Banks Loosening Credit for Subprime Consumers

Friday, June 29th, 2012

Good news for those with less-than-perfect credit scores: banks are finally opening the lending doors for subprime consumers.

But banks don’t seem to be blindly plunging into lending to the consumers who can’t afford the debt they are taking on. Lenders are making smarter decisions: they strict criteria in opening credit to these consumers.

Usually banks price bad and mediocre accounts much higher than those with perfect score. That’s also tied to the credit card legislation that prohibits card issuers from raising rates for the first year in which the account was open.

High-risk consumers, or those whose credit scores are below 600, are still a huge cause for risk concern. Typically, people with poor credit scores fall into two categories. The first is for those who destroyed their scores themselves by missing payments, exceeding limits, filing for bankruptcy and any other financial disorder. The second is for limited credit histories, such as students and new immigrants.

When the recession hit and jobs were axed, hundreds of people who once had great, even acceptable personal financial management skills saw their scores swoop as money misery piled up.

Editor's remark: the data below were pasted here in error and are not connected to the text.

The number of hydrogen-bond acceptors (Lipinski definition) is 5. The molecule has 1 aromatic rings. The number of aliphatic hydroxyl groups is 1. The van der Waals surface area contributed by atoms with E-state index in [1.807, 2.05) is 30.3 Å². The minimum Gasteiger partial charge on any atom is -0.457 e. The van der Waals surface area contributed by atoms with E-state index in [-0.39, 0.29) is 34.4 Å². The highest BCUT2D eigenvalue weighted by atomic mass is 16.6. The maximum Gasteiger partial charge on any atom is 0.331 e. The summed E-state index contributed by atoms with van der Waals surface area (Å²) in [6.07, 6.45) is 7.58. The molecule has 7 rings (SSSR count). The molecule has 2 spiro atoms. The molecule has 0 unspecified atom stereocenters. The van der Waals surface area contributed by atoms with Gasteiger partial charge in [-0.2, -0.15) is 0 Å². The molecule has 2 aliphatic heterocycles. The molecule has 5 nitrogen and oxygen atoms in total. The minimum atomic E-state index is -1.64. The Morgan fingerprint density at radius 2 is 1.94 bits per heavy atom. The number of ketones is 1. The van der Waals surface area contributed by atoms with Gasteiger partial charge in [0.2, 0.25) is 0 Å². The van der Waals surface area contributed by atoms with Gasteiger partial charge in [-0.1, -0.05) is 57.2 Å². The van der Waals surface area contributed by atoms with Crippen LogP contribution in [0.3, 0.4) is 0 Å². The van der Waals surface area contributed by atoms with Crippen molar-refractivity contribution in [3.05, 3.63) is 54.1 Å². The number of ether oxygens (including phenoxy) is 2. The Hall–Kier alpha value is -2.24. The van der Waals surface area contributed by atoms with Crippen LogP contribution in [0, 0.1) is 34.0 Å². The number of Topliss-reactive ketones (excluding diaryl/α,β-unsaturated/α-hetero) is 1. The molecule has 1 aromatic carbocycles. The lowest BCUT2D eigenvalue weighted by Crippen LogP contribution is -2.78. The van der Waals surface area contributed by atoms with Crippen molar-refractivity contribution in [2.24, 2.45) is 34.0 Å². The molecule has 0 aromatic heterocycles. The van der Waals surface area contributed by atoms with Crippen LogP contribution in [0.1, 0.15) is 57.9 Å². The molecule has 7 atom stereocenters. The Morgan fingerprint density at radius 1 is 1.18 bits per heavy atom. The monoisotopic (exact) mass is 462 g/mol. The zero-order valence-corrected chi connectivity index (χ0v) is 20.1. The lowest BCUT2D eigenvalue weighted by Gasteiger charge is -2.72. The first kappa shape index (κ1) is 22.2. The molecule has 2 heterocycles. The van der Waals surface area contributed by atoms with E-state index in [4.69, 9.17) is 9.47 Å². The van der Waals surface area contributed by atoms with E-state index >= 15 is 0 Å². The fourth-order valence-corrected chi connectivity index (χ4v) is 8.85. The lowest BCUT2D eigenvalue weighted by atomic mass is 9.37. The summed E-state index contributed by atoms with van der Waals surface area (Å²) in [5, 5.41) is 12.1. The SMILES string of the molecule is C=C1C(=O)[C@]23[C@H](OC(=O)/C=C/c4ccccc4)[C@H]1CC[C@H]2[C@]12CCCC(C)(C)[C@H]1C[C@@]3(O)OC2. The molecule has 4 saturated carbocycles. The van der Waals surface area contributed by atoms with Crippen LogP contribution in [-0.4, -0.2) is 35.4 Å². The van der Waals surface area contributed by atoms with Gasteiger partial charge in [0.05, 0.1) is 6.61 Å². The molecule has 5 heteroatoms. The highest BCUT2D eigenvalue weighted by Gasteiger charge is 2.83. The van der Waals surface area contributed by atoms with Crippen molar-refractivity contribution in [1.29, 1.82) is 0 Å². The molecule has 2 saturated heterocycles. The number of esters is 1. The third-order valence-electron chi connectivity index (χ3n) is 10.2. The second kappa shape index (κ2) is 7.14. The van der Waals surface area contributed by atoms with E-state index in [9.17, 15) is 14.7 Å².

Today the credit score between 620 and 659 is generally considered as an ‘average’ credit score when in previous years it would have been considered as a ‘poor’. The credit-card issuance to such consumers jumped 21% in the first quarter compared with the same period a year ago and the amount of credit extended for consumers in that credit score range is on the rise as well (according to Experian).

It seems that banks understand that many Americans suffered for years from high unemployment and depressing economic outlook. For example, as banks look to new sources of revenues, they are more understanding of consumers who lost jobs and ruined their credit scores in the process but are working to improve them.

Now, as banks are more financially stable, they coupled with the Federal Reserve’s promise that interest rates won’t inch up before 2014. Also the default rates have dropped considerably for those in the 700-range.

Competing for market share the lenders prompted to relax some underwriting criteria and now those people who were trapped between prime and subprime are the ones who are seeing the benefits of loosening credit.

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